On Christmas Eve I attended a worship service at my church as I do every year. I went with my family and had a great time seeing and talking with people that I don’t always have the chance to see or talk to. The format of the service was a few worship songs, a sermon delivered by our pastor, followed by another few worship songs. The last song on the worship set this year was a very well performed rendition of Drummer Boy, a song I’m now realizing I’ve overlooked for quite a long time. My initial reaction was disappointment. To me, Drummer Boy was just a fictitious Christmas song popular in American culture that had little to do with the good news of great joy we all celebrate this time of year. I preferred the idea of ending our Christmas service with a song that I thought might have been more explicitly worship-oriented (because it’s all about me, right?), not a song about some pretend boy who liked drums. As the afternoon progressed, I found the song to be stuck in my head. While the well known lyrics beat through my mind over and over again I began to realize I had severely undervalued the importance of the message it carried. It was a song I’d heard countless times. It became so familiar to me as a child that I never stopped to assess the parallels between the life of the drummer boy and my own, or the amazing truths the song seemed to hide in plain sight. I opened Spotify on my phone to listen to the song played by a band I enjoy (https://www.youtube.com/watch?v=EPAoTaM4p2E) while I drove to my parent’s house. As the band sang some words I’d formerly taken forgranted I found myself overcome with joy:
I am a poor boy too, pa rum pum pum pum
I have no gift to bring, pa rum pum pum pum
That’s fit to give the King, pa rum pum pum pum
There, in the midst of sundry pa-rum-pum-pum-pums, was the heart of the gospel. I am a poor boy with nothing suitable to bring the King. The same moment those lyrics crossed my ears I was abruptly reminded of the indescribable grace of God, and the way that He loves me, even though I’m not worthy of a second glance. While I’m fortunate to be able to count myself a disciple of Jesus Christ, even my best works are about as clean as a polluted garment (Is. 64:6), and the faith I do have in Christ is a faith that must be given to me by God (Eph. 2:8), because in the depravity of my natural state I would do nothing but defy Him (Rom 1). Perhaps even more humbling, is that being fully aware of the truth of God, His love for me, and the expectations He has placed on my life, I am still prone to turn away and knowingly enter into things that are sinful, preferring something temporary and worthless to the glory of the almighty God. I cannot even imagine the depth of these cosmic acts of treason. Yet here I am, eternally loved and valued by the one whose face I’m so prone to spitting in.
When I think about the Christmas narrative, I often find myself shocked and a little bit terrified when I consider what comes next in the story. The King of the universe, the one who created and sustains all things, the one who is eternal and eternally worthy of endless praise was born among us. He was born among us, walked in righteousness, demonstrated perfect love to all people, and we killed Him. Not only did we kill Him, we subjected Him to one of the most gruesome deaths imaginable after an endless torrent of mockery because He had the audacity to suppose that He was our king. Our response to meeting our maker, the most glorious and worthy being that has or ever will exist was to kill Him, and we all contributed. Neither you, nor I, were present at the execution, but the death of Christ was necessary as atonement for the sins you and I commit. You and I are as much responsible for His torn flesh as the executioner.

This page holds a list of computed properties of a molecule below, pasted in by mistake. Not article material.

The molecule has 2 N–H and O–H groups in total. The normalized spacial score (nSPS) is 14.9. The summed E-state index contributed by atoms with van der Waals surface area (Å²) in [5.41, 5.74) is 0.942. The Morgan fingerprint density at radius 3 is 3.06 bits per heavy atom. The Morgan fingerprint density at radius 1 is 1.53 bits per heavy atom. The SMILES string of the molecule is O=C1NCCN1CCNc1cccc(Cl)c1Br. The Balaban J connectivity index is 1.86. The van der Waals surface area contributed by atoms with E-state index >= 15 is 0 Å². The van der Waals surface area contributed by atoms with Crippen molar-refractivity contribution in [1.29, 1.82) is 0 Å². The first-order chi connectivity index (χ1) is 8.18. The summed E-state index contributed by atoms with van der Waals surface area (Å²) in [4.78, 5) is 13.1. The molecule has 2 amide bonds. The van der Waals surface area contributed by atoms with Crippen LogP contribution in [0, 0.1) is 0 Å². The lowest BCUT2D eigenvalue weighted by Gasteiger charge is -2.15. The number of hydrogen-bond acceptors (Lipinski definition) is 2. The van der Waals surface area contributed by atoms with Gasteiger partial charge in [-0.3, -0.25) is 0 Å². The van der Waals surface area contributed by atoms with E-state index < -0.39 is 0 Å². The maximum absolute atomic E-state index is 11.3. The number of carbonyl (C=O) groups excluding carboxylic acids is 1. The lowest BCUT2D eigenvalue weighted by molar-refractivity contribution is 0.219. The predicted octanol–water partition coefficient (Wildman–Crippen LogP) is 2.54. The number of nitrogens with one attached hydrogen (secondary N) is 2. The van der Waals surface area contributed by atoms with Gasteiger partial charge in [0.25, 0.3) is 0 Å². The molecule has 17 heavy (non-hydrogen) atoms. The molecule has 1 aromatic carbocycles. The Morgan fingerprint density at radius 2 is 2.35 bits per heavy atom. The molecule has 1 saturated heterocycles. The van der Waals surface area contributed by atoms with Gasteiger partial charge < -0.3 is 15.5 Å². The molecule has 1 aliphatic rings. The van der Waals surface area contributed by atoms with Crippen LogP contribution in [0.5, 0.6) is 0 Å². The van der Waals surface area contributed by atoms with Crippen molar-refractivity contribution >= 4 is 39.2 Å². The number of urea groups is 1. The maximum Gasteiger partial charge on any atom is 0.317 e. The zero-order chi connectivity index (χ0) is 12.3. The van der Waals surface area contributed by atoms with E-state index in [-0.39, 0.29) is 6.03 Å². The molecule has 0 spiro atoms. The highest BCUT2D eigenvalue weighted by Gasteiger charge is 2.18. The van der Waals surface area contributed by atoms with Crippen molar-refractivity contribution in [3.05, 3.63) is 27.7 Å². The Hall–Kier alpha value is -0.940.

The fact that God saw fit to rescue a people so destitute and wicked through His own death is completely unimaginable. I tremble as I type this, wholly unable to fathom the idea that a King like Jesus saw fit to humble Himself and lay down His life for a person like me. Someone who was not only denying the need for forgiveness, but living in active defiance and hatred of His reign. This salvation is the unimaginable love of God! This salvation is the thing to which even the angels long to look (1 Pe. 1:12)! The angels in heaven, who know God and have lived in perfect communion with Him can’t get enough of the incredible glory of God demonstrated in the rescuing of His people! It’s unbelievable! Through the life and death of Jesus Christ, God restores people to Himself, that we might be privileged to know the extreme joy of serving our King!
This Christmas, it would seem I have nothing suitable to bring my King. He is the creator of all things, and is not in need of anything I could ever provide Him with. How could he be? In fact, I’m dependent on Him for everything that I do have. While I find immense joy in learning to walk in holiness and glorify my creator, even those things are granted me by God Himself. However, God loves me enough to show me the purest joy in the honor of glorifying Him. He makes me happy in the pursuit of Himself, and He accepts my praise even from my most humble position. God knows me, loves me, and delights in even my admittedly pitiful small steps of obedience. He died that He might give them to me, and I celebrate the day.
And so here I am. A poor boy with nothing to give the King. Yet He desires my song.
This is good news of great joy.